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Lahore smog continues, but govt refuses to clear the air

Says 'everything is fine'

SAMAA | - Posted: Nov 8, 2019 | Last Updated: 2 years ago
Posted: Nov 8, 2019 | Last Updated: 2 years ago

Photo: Online

Lahore is choking under a sea of smog but the government can’t see it.

Air quality levels across the city are rising and people are panicking. They’re filing petitions in the Lahore High Court and organizing protests but the government says everything is fine. Pakistan may have a very different way of looking at air quality than the rest of the world—it revised its air quality standards to say levels that the rest of the world considers dangerous are just moderate—but that doesn’t mean Pakistani lungs can survive this. and, two websites that measure air quality, have both declared that the air in Lahore is very unhealthy. But in a video posted on her Twitter account, Pakistan’s State Minister for Climate Change Zartaj Gul Wazir called this fake news.

She said this and other data like it is not authentic and said these companies were spreading sensationalism. She claimed that they measure air quality when there are the most cars on the road and that they were doing so because they “want their equipment to be installed”. She also said Lahore is not one of the most polluted cities in the world, New Delhi is.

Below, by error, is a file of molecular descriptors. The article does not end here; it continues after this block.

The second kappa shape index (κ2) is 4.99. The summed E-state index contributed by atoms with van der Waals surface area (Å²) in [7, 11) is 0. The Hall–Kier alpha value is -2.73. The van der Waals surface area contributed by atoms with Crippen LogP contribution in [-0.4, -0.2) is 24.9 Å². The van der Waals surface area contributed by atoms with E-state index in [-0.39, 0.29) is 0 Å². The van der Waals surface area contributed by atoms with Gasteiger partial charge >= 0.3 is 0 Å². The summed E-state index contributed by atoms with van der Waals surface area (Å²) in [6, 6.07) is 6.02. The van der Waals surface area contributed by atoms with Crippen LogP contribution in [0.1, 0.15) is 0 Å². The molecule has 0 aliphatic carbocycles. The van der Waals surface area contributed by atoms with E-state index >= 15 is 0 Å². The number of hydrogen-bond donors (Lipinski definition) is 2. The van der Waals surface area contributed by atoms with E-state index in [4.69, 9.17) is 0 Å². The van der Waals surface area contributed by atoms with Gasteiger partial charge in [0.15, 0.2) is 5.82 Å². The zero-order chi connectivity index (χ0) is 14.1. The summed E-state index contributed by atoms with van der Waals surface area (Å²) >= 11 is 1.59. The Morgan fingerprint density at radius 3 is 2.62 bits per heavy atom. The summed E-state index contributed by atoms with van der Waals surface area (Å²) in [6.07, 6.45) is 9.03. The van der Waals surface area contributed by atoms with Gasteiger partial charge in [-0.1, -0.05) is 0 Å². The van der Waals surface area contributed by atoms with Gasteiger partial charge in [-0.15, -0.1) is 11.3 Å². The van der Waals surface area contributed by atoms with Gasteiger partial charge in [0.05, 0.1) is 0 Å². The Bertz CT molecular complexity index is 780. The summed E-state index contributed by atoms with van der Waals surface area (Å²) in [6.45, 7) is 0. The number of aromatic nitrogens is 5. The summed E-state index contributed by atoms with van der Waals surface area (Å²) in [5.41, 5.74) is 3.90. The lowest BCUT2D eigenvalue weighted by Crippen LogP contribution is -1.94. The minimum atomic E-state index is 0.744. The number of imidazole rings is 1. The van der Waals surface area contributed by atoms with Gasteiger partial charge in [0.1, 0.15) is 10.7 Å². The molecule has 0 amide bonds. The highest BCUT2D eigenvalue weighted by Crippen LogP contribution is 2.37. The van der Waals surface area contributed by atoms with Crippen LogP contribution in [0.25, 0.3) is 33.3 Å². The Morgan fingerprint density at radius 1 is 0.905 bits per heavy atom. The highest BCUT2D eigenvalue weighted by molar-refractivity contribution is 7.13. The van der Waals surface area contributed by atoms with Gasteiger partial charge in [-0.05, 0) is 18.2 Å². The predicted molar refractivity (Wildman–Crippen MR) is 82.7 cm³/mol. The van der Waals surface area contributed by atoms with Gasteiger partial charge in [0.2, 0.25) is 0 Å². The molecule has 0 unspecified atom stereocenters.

According to Pakistan’s revised air quality standards, an index of 200-300 is ‘moderately polluted’, while the rest of the world considers this ‘very unhealthy’.

When you compare us to the region, we aren’t polluted, said Wazir during a November 1 appearance on SAMAA TV’s show Agenda 360. She added that in India produces “around 60 lakh bels” of rice in the area and burns it, which is the cause of pollution. Traditionally, rice fields are burned after harvest to dispose of the leftover straw and control disease and pest problems.

“So essentially, you’re saying that if we’re getting sick and dying five years earlier, it’s happening four times as much in India?” asked one of the hosts, Abdul Moiz Jaferii. He said air quality indexes are created by experts and they say they measured Lahore’s air quality at 10 different places, not the single spot she claimed, and then put forward an average. They say all the areas are hazardous, he added.